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Entries in Endgame [2015] (1)


Endgame (2015)

Well Played

In movies, chess is a shorthand for portraying characters as deep thinkers or cunning strategists. I never learned the game. I never went searching for Bobby Fischer. But I knew that when Professor X and Magneto stared at each other from across their ornate glass board, something terrible was brewing. Carmen Marron's Endgame is the first film I've seen where chess transcends affectation and becomes the driving narrative force, as essential to the drama as basketball is to Hoosiers or baseball is to Bull Durham.

The movie's beats may be very familiar to the parents of its target audience. Part Stand By Me, part Stand and Deliver, part every-sports-movie-ever-made, Endgame centers on a real-life Texas middle school student named Jose (Rico Rodriguez) who gets out of detention by joining an idealistic teacher's new chess club. Jose barely registers at home, since older brother/burgeoning soccer star Miguel (Xavier Gonzalez) gets all the affection from overworked single mom, Karla (Justina Machado).

Endgame quickly establishes two main plots that converge in the climax's Big Championship Game. Tragedy drives a larger wedge between Jose and his mother, driving him closer to his grandmother (Ivonne Coll), who lives next door and continues a tradition of chess instruction that began with his dearly departed grandfather. Meanwhile, the club's sponsor, Mr. Alvarado (Efren Ramirez), struggles to keep his students motivated and teach them the value of sportsmanship, while scrounging up trip funding for their increasingly distant competitions. On top of all this, poverty and the threat of deportation are ever-present spectres in the film, and chess proves to be the perfect vehicle for Endgame's characters to drive through their unfortunate personal circumstances.

My lack of familiarity with the game made parts of the movie confusing. Marron and co-writer Hector Salinas don't explain what chess is, or even its basic rules. Characters furiously swipe pieces and bang the clock in scenes that are edited as dramatically as football plays. But discerning queens, kings, rooks, and pawns in quick-cut close-ups is tricky; discerning the significance of their placement is almost impossible--unless, I imagine, if one has an intimate understanding of the board. In an early scene, Jose impresses his grandma with a sweet move. I know it's a sweet move because Rico smiles proudly just before a semi-comedic cut. But if you put a gun to my head and told me to explain why he won, my last word would be, "Uh..."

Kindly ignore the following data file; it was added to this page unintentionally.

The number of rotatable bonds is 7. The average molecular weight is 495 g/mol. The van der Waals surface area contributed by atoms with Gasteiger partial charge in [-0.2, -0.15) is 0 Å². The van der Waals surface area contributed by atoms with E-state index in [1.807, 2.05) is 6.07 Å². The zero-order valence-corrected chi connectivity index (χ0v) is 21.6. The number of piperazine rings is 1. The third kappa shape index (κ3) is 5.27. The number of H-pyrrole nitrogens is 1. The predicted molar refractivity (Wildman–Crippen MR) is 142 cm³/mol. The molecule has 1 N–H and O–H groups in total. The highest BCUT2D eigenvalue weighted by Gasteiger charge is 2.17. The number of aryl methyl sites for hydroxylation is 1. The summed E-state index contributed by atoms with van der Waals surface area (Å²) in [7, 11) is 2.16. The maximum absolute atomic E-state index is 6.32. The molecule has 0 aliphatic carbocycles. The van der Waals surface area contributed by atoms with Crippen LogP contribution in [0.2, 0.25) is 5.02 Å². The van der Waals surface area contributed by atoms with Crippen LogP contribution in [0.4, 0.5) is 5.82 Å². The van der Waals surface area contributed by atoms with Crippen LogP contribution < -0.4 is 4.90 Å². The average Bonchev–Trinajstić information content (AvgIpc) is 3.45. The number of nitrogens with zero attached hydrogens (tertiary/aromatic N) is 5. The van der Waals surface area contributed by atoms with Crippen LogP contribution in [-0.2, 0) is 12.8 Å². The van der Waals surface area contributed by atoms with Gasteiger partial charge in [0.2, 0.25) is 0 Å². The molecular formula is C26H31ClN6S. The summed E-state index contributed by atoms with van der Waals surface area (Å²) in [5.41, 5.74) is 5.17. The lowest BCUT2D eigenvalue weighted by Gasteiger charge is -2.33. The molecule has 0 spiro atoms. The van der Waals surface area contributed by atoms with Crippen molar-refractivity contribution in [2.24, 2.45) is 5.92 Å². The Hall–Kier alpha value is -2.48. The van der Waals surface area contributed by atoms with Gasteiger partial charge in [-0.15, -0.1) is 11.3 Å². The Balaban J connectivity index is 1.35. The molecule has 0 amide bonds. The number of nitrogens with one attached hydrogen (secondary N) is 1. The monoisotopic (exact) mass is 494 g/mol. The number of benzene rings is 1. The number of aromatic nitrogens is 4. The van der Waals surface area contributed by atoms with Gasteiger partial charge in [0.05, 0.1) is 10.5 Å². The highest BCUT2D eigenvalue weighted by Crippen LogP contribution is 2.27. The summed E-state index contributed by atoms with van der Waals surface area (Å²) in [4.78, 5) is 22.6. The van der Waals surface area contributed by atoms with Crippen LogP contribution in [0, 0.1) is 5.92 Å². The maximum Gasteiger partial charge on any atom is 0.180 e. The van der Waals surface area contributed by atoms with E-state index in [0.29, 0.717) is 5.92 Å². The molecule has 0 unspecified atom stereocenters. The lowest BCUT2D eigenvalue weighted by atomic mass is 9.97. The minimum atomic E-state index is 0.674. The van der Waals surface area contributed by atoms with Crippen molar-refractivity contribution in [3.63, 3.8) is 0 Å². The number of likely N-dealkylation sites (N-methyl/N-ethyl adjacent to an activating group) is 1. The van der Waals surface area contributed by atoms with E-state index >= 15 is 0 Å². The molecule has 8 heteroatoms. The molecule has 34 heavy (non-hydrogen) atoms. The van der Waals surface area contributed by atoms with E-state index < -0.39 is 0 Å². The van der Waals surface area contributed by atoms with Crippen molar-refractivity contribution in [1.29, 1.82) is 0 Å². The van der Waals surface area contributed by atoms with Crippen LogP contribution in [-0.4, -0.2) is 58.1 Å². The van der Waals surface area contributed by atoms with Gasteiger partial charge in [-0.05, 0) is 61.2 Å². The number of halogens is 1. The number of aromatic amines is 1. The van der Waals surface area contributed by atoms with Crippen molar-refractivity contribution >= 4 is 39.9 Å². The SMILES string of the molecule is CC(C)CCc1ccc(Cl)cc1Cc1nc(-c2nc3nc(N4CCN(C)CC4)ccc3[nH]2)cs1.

For me, Endgame was like a foreign-language movie without subtitles. And I loved it. Yes, it was mildly frustrating at times, but the filmmakers made me care enough about chess to be curious. Someday, I'd like to learn the game and then revisit Endgame to find out why its victories are so uplifting and its defeats so crushing. I was invested in these characters. I wanted them to succeed, both in a game I don't understand, and in life.*

The movie's performances are wonderful across the board. I've watched TV's Modern Family since the beginning, and was alwas iffy on Rico Rodriguez as an actor. He's stiff on that show, in a way that comes across as more than just his awkward character's uptight manner. Rodriguez reveals a natural side here that caught me off guard. The same goes for Machado and Coll, whose devastating mother/daughter argument mid-film adds new dimension to their characters, and to a story we've seen too many times.

Props, also, to Jon Gries, who plays a surprisingly layered school principal. He and Efren Ramirez give their all to these roles, making the novelty of their having appeared together in Napoleon Dynamite a footnote instead of one of the film's defining traits.

As I've written elsewhere, my frustration with BOATS* movies is Hollywood's propensity for squeezing people's unique life stories into a trite three-act structure, and conforming supposedly real human beings to archetypes from a dozen other sausage-factory narratives. There's some of that in Endgame, along with some moments of "family movie" goofiness that I could have done without. But Marron and Salinas leave one key bit of business unresolved--going so far as to include the obligatory tease that a heartwarming moment is just around the corner. The issue remains open at the end credits, an emotionally satisfying reminder that life is an ongoing and unpredictable game that's always three moves ahead.

*Which I also don't understand.

**Based on a True Story.